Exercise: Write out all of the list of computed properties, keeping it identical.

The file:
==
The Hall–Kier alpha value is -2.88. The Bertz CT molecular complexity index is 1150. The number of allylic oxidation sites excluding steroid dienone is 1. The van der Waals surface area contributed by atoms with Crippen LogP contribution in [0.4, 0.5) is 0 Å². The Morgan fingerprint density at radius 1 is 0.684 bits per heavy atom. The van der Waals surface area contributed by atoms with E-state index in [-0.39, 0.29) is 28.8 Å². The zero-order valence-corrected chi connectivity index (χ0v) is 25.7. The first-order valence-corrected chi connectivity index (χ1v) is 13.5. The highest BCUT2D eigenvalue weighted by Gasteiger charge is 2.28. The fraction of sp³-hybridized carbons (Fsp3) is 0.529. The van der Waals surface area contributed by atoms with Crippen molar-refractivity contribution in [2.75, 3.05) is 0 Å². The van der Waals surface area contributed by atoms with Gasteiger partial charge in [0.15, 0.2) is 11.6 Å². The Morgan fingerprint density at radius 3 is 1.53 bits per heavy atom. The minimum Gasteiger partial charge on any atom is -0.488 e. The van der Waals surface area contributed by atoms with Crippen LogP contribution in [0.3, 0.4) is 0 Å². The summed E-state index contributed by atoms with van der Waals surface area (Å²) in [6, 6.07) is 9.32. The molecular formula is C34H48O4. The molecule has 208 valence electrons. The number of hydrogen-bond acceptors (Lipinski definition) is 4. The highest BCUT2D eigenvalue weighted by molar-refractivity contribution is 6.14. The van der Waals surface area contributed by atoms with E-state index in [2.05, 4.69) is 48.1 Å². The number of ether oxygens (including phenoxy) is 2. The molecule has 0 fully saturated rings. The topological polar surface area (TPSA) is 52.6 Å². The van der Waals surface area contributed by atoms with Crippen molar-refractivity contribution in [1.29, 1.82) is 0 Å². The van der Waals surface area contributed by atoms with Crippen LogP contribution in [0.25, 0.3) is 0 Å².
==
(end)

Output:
The Hall–Kier alpha value is -2.88. The Bertz CT molecular complexity index is 1150. The number of allylic oxidation sites excluding steroid dienone is 1. The van der Waals surface area contributed by atoms with Crippen LogP contribution in [0.4, 0.5) is 0 Å². The Morgan fingerprint density at radius 1 is 0.684 bits per heavy atom. The van der Waals surface area contributed by atoms with E-state index in [-0.39, 0.29) is 28.8 Å². The zero-order valence-corrected chi connectivity index (χ0v) is 25.7. The first-order valence-corrected chi connectivity index (χ1v) is 13.5. The highest BCUT2D eigenvalue weighted by Gasteiger charge is 2.28. The fraction of sp³-hybridized carbons (Fsp3) is 0.529. The van der Waals surface area contributed by atoms with Crippen molar-refractivity contribution in [2.75, 3.05) is 0 Å². The van der Waals surface area contributed by atoms with Gasteiger partial charge in [0.15, 0.2) is 11.6 Å². The Morgan fingerprint density at radius 3 is 1.53 bits per heavy atom. The minimum Gasteiger partial charge on any atom is -0.488 e. The van der Waals surface area contributed by atoms with Crippen LogP contribution in [0.3, 0.4) is 0 Å². The summed E-state index contributed by atoms with van der Waals surface area (Å²) in [6, 6.07) is 9.32. The molecular formula is C34H48O4. The molecule has 208 valence electrons. The number of hydrogen-bond acceptors (Lipinski definition) is 4. The highest BCUT2D eigenvalue weighted by molar-refractivity contribution is 6.14. The van der Waals surface area contributed by atoms with E-state index in [2.05, 4.69) is 48.1 Å². The number of ether oxygens (including phenoxy) is 2. The molecule has 0 fully saturated rings. The topological polar surface area (TPSA) is 52.6 Å². The van der Waals surface area contributed by atoms with Crippen molar-refractivity contribution in [1.29, 1.82) is 0 Å². The van der Waals surface area contributed by atoms with Crippen LogP contribution in [0.25, 0.3) is 0 Å².